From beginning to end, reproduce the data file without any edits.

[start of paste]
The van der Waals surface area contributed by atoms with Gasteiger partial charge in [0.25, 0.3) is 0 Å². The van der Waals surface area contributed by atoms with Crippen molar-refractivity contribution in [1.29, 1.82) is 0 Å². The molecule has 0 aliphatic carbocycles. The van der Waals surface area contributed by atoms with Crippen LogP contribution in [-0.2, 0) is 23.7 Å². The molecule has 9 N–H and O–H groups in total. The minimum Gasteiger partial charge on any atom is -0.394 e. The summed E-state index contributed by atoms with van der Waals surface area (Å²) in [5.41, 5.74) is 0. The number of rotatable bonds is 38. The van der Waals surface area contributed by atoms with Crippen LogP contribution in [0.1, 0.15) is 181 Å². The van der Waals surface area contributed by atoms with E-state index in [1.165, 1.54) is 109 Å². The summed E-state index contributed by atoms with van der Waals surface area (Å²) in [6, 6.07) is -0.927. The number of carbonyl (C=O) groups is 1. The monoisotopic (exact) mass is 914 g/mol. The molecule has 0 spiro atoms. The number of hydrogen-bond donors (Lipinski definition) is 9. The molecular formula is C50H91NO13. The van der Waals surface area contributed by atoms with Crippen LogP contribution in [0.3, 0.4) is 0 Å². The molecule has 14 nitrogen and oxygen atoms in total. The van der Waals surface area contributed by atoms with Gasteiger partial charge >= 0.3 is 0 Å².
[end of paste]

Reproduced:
The van der Waals surface area contributed by atoms with Gasteiger partial charge in [0.25, 0.3) is 0 Å². The van der Waals surface area contributed by atoms with Crippen molar-refractivity contribution in [1.29, 1.82) is 0 Å². The molecule has 0 aliphatic carbocycles. The van der Waals surface area contributed by atoms with Crippen LogP contribution in [-0.2, 0) is 23.7 Å². The molecule has 9 N–H and O–H groups in total. The minimum Gasteiger partial charge on any atom is -0.394 e. The summed E-state index contributed by atoms with van der Waals surface area (Å²) in [5.41, 5.74) is 0. The number of rotatable bonds is 38. The van der Waals surface area contributed by atoms with Crippen LogP contribution in [0.1, 0.15) is 181 Å². The van der Waals surface area contributed by atoms with E-state index in [1.165, 1.54) is 109 Å². The summed E-state index contributed by atoms with van der Waals surface area (Å²) in [6, 6.07) is -0.927. The number of carbonyl (C=O) groups is 1. The monoisotopic (exact) mass is 914 g/mol. The molecule has 0 spiro atoms. The number of hydrogen-bond donors (Lipinski definition) is 9. The molecular formula is C50H91NO13. The van der Waals surface area contributed by atoms with Crippen LogP contribution in [0.3, 0.4) is 0 Å². The molecule has 14 nitrogen and oxygen atoms in total. The van der Waals surface area contributed by atoms with Gasteiger partial charge >= 0.3 is 0 Å².